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If it's in USER cert store then my guess is that you or process can update it without any prompt. I will check this.

ESET did do something with their certificates last week....

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If it's in USER cert store then my guess is that you or process can update it without any prompt. I will check this.

ESET did do something with their certificates last week....

No. Eset's cert is in WIN's CA root store. It has to be there for Eset to create a new countersigned browser cert for every HTTPS web site. The WIN Root CA is the "Holy Grail" of all areas in Windows. In Thunderbird, the Eset cert was stored in the Authorities store which is the equivalent of WIN's Root CA.

 

If Eset did update their cert's last week, I do not how it could be possible that they could add this new cert to Thunderbird since I had to manually add it originally. The only possible explanation is Eset has an arrangement with Mozilla. Then Thunderbird update processing will search for an issuing authority and if it finds a match will add the new cert to that respective authority. Note the word "add" since the original Eset cert was still present in the TBird Authorities store as shown in my prior posting.

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@bbahes
No the article you linked has nothing to with the case we're talking here.

Here we are talking about ESETs SSL scanning which means ESS imports a root certificate into trusted root certification stores (Windows and Firefox e.g.)

 

@itman

You're issue really looks suspicious.

Someone or something seems to replace root certificates and made screenshots. AFAIK ESS doesn't update the root certificate by itself so if it was really replaced this could be done by malware.

 

You could also try to look at the running processes and look whether there are some recognized by LiveGrid with a state which is not green.

Similar you could do this with ESET SysInspector.

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@bbahes

No the article you linked has nothing to with the case we're talking here.

 

I was just pointing out that some root certificates in Windows are self updateable in certain conditions.

So if trusts Thawte root CA it is possible it trusts ESET root CA.

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@bbahes

No the article you linked has nothing to with the case we're talking here.

Here we are talking about ESETs SSL scanning which means ESS imports a root certificate into trusted root certification stores (Windows and Firefox e.g.)

 

@itman

You're issue really looks suspicious.

Someone or something seems to replace root certificates and made screenshots. AFAIK ESS doesn't update the root certificate by itself so if it was really replaced this could be done by malware.

 

You could also try to look at the running processes and look whether there are some recognized by LiveGrid with a state which is not green.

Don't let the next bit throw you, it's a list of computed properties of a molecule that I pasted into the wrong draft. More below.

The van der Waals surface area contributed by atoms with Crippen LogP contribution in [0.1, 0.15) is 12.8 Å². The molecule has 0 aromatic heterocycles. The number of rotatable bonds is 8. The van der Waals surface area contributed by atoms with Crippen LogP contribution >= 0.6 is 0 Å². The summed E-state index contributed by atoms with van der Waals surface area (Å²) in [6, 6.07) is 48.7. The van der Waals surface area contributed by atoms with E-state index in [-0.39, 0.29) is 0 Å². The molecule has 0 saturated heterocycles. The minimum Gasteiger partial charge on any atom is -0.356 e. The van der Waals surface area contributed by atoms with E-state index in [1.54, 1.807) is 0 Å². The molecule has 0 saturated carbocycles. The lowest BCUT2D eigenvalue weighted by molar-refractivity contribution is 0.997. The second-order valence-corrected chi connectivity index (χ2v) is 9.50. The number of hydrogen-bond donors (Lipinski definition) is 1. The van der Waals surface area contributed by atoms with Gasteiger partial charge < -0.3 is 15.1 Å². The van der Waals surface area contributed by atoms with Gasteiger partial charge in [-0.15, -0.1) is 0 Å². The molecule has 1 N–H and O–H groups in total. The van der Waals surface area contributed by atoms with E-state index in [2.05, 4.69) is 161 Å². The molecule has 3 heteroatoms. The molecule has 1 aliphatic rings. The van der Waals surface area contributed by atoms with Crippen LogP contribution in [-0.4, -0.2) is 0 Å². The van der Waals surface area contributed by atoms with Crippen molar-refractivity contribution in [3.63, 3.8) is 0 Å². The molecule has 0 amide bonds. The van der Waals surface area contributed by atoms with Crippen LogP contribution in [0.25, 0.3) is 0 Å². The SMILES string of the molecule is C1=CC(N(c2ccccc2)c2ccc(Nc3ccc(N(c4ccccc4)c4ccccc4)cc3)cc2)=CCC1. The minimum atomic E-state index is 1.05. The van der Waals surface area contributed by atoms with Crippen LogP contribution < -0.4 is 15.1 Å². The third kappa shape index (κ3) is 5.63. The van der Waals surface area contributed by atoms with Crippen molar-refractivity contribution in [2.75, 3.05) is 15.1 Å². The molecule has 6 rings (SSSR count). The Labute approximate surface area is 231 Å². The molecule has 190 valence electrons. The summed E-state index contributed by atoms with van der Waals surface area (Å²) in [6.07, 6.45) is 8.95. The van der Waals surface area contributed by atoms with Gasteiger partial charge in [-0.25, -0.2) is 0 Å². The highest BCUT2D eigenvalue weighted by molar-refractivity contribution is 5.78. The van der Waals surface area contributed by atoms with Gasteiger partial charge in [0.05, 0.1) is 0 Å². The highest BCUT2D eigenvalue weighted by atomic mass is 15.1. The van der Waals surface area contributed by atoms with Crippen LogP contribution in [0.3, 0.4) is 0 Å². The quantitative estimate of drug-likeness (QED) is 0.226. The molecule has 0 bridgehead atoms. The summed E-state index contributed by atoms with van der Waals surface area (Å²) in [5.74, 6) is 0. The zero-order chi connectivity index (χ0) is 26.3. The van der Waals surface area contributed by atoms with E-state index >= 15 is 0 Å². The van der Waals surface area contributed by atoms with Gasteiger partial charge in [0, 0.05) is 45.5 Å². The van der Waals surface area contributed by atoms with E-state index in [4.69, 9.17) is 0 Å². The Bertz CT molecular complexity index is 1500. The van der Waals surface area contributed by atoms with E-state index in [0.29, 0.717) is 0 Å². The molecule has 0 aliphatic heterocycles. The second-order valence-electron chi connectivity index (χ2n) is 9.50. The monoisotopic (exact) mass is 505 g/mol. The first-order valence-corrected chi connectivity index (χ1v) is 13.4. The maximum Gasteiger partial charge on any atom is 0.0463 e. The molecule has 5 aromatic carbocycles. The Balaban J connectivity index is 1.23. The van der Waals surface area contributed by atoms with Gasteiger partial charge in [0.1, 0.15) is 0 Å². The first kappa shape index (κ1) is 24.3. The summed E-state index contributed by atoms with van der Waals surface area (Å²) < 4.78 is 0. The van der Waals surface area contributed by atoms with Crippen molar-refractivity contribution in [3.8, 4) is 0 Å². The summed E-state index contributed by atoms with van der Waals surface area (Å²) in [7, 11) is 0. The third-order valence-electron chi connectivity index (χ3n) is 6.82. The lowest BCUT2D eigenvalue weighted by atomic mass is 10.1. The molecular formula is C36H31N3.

Similar you could do this with ESET SysInspector.

LiveGrid I have used previously and ran yesterday. Results - all green.

 

Ran SysInspector yesterday and it did not show anything malicious.

 

If this was indeed malware, it must have been an exploit. Also it must have been targeted specially for users of Eset with SSL protocol scanning turned on. A bit of a stretch here .........

 

The only thing changed in my root CA store was the Eset self-signing cert.. It is also beyond me how it could have added the new Eset cert. to Thunderbird since its certs are stored in a .db file. Nothing else has been changed in Win or Thunderbird root CAs since this incident. If malware had access to those root stores, I assume it would be still attempted to add its own certs there.

 

Below are two screen shots of areas in the registry that Eset appears to use for SSL protocol scanning. If you are using it, check what Eset is storing there. If it's root certificate is there and stored in an insecure manner, it would explain how something could access and update the Eset cert.. However it would have to be running with Creator credentials to do that. Again, I am at a loss to explain how the Thunderbird Authorities root store had a new Eset root certificate added to it.  

 

post-6784-0-82286200-1430237224_thumb.png

 

post-6784-0-58689200-1430237271_thumb.png

Edited by itman
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@itman

I think you misunderstood something there. AFAIK The ESET root certificate isn't protected at all. It can be changed by any software on the computer - like all other root certificates too.

 

If there is really everything clean in SysInspector this would be great. However in nearly every SysInspector log I have seen are at least some files unknown.

Su just FYI you can filter the SysInspector logs with a slider.

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  • ESET Insiders

I just wanted Eset to know that this issue was serious. After the incident, I checked my C:/Users/username directory areas and found  .htm screen shots of my bank logon screens; one showing my user id. Of course, I promptly deleted those.

 

Also at the time of the incident, appears a shell or something of the like had started another explorer.exe process using C:\Windows\explorer.exe /factory,{75dff2b7-6936-4c06-a8bb-676a7b00b24b} -Embedding since this was running.

 

I have scanned my PC using multiple AVs and anti-malware plus anti-rootkit software and am clean as a whistle. I also downloaded and ran Eset's PowerLiks cleaner and it did not detect anything.

 

I have had no further above activity like this since the original incident. Of course, I immediately deleted the Eset cert from both WIN 7 root store and Thunderbird and turned off SSL protocol scanning.